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192 GB max RAM on 64 bit processor or 4 GB on a 32-bit
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What is the maximum amount of memory any single process on Windows can address and is this different from the maximum virtual memory for the system?
Answer Processes access virtual memory space, not physical memory. Applications never access RAM directly but only through the memory management interface of the processor. D…epending on which version of Windows you are using, and how the program was compiled there is a different maximum ammount of addressable memory. All 32 bit processes on 32bit Windows have a 4GB virtual address space. The upper 2GB is common to all processes and is used by the system. The lower 2GB is private to each process and is inaccessable to all others. Unless the program was compiled as large address aware, in which case it will have 3GB of private address space. For 32bit processes on 64bit Windows, each process has 2GB private address space, unless compiled large address aware in which case it has 4GB private address space. For 64bit processes on 64bit windows each process has 8TB of private address space whilst compiled as large address aware. The 2GB address space limit remains for programs not compiled as large address aware. This is completely independent of the size of RAM or the pagefile. The system maps physical memory into this virtual address space according to both need and availability. At any given time the data in virtual memory space might be stored in RAM, on disk, or both. All of this is totally transparent to all applications. Frequently accessed data will be kept in RAM with the remainder left on disk.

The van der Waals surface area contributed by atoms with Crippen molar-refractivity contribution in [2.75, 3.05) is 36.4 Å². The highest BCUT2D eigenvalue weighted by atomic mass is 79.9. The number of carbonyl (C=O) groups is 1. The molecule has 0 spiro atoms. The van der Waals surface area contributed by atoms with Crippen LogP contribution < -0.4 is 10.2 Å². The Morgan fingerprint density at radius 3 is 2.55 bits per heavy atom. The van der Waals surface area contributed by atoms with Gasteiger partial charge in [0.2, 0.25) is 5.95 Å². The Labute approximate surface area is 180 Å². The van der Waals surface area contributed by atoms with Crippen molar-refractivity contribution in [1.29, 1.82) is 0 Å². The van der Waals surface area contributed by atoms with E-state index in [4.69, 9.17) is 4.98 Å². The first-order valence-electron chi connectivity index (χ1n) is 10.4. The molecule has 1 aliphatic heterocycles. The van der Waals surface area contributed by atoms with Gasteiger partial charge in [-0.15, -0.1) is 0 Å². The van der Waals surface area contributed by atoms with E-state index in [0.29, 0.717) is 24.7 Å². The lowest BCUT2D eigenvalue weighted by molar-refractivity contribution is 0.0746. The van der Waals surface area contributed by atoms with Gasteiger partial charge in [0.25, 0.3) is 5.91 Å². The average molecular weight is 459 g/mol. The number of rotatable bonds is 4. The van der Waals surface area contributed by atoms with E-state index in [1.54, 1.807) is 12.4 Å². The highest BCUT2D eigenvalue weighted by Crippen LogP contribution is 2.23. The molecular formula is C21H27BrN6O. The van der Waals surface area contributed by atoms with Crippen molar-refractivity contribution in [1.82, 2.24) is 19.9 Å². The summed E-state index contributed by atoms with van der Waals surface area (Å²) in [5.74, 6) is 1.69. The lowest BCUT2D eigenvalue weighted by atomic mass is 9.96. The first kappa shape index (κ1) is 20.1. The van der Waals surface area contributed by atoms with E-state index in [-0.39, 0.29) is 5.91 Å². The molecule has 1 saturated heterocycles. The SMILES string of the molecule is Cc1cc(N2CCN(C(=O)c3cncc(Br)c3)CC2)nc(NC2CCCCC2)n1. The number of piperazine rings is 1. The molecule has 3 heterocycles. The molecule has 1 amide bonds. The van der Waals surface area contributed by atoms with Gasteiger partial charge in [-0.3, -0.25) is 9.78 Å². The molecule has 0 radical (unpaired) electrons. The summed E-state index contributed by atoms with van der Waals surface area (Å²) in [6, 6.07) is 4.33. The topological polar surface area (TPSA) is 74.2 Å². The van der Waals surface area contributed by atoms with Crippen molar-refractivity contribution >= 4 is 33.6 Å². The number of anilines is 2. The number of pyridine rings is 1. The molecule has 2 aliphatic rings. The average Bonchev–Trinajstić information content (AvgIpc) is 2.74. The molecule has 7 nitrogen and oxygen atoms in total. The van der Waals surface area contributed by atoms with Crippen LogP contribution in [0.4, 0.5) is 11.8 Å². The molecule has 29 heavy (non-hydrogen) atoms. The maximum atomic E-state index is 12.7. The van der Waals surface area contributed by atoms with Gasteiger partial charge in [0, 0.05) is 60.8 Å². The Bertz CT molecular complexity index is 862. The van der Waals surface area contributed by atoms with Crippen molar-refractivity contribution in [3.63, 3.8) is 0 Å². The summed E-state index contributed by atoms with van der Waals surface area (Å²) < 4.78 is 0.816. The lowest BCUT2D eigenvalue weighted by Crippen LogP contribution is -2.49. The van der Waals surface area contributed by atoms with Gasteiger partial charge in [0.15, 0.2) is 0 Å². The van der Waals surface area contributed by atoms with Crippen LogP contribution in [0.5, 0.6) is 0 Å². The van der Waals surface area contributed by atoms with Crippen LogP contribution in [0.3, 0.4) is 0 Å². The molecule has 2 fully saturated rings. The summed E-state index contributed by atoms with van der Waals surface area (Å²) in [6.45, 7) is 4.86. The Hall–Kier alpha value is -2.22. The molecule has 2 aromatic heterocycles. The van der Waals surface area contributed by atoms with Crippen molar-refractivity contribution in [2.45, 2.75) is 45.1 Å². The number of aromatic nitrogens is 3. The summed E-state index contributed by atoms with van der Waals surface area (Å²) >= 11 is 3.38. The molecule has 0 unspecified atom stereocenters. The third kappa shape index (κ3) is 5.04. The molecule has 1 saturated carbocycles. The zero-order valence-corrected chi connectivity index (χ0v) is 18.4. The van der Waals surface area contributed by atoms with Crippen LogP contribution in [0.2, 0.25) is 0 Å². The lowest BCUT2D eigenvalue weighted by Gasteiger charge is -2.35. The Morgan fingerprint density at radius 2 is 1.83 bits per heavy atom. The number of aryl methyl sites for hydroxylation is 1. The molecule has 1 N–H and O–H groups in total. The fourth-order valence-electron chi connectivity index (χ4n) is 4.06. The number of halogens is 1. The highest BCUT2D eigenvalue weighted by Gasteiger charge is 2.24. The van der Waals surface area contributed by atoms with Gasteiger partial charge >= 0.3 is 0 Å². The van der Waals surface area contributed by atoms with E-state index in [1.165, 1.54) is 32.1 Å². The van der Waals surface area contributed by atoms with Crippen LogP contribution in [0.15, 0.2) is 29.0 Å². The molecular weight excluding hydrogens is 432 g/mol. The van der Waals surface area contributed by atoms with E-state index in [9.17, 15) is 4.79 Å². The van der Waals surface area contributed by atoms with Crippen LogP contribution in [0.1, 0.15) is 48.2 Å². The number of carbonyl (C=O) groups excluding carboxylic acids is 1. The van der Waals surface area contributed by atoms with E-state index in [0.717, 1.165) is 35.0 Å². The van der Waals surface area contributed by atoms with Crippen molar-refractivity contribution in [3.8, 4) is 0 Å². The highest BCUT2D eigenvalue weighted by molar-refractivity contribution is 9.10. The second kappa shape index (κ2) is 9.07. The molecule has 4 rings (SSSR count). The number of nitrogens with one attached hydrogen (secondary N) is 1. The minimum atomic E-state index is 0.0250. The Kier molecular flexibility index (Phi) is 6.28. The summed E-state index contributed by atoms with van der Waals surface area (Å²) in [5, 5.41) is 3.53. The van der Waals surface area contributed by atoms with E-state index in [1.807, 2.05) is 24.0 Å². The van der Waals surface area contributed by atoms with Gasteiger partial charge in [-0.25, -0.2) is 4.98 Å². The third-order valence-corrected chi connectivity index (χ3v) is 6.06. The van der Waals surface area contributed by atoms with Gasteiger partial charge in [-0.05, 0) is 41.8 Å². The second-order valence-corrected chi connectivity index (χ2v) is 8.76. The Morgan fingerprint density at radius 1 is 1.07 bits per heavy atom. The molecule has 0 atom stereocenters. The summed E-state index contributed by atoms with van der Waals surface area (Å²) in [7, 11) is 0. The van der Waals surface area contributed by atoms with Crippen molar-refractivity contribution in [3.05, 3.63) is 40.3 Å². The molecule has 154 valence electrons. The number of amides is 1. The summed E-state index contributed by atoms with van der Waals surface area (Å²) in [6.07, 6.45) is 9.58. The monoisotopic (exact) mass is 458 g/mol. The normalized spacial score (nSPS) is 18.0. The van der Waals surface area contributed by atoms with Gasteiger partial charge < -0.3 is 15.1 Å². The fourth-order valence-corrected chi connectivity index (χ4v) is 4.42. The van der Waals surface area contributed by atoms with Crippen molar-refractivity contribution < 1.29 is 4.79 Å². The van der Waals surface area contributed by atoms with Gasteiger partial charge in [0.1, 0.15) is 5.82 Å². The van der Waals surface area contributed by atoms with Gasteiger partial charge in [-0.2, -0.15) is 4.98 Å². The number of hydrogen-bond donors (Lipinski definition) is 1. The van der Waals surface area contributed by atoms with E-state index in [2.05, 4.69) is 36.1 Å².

hi the maximum 1 gb and if u want to be good verey good 4 gb and 1 VGA ok bye
http://www.intel.com/support/motherboards/desktop/d945gcpe/sb/CS-027116.htm 2 GB maximum total system memory
The amount of system memory is determined by how much is installed on the motherboard. It has nothing to do with the operating system.
It requires 192 GB of system memory. I am assuming that you are getting this question from the Windows & Configuration textbook by Craig Zacker, as I found that exact question… in there. You can find the answer on page 15 in table 1-4. Hope that helps!
192 Gigabytes is the maximum.
Max support 4.0gb
In Windows 7
If starter: 2 GB. Any other edition of 32-bit support maximum 4 GB.
In Windows 7
Edition, 32-bit, 64-bit. Windows 7 Ultimate 4 GB 192 GB Windows 7 Enterprise 4 GB 192 GB Windows 7 Professional 4 GB 192 GB Windows 7 Home Premium 4 GB 16 GB Window…s 7 Home Basic 4 GB 8 GB Windows 7 Starter 4 GB (Your hardware will also need to support the amount)
Volatile or Non-Volatile Memory? If it is Volatile, like RAM, then it isn't by the number of cores, but by the number of physical slots available and by processor … Bit-Rate. 32 Bit Systems (Processors, Operating Systems, or both) can only access up to 4~ GB of Volatile memory, such as RAM. This is lowered to 3GB, since there is an overhead associated with background operations. Calculation: 2^32 = 4,294,967,296 bytes 4,294,967,296 / (1,024 x 1,024) = 4,096 MB = 4 Gigabytes if all things are perfect. 64 bit Systems (Processors, Operating Systems, or both) can access a MUCH, MUCH larger well of Volatile memory. Something along the lines of EXAbytes. (Which is two steps beyond Terabyte) 2^64 = 18,446,744,073,709,551,616 bytes 18,446,744,073,709,551,616 / (1,024(Kb) x 1,024(Mb) x 1,024(Gb) x 1,024(Tb)) = 16EB (Exabytes) Many 64-bit processors have 48-bit addressing, so their actual maximum memory addressing capability is in the Petabyte range. Non-volatile memory addressing is essentially limitless. I believe there are theoretical limitations, but I don't have the knowledge at hand to calculate them.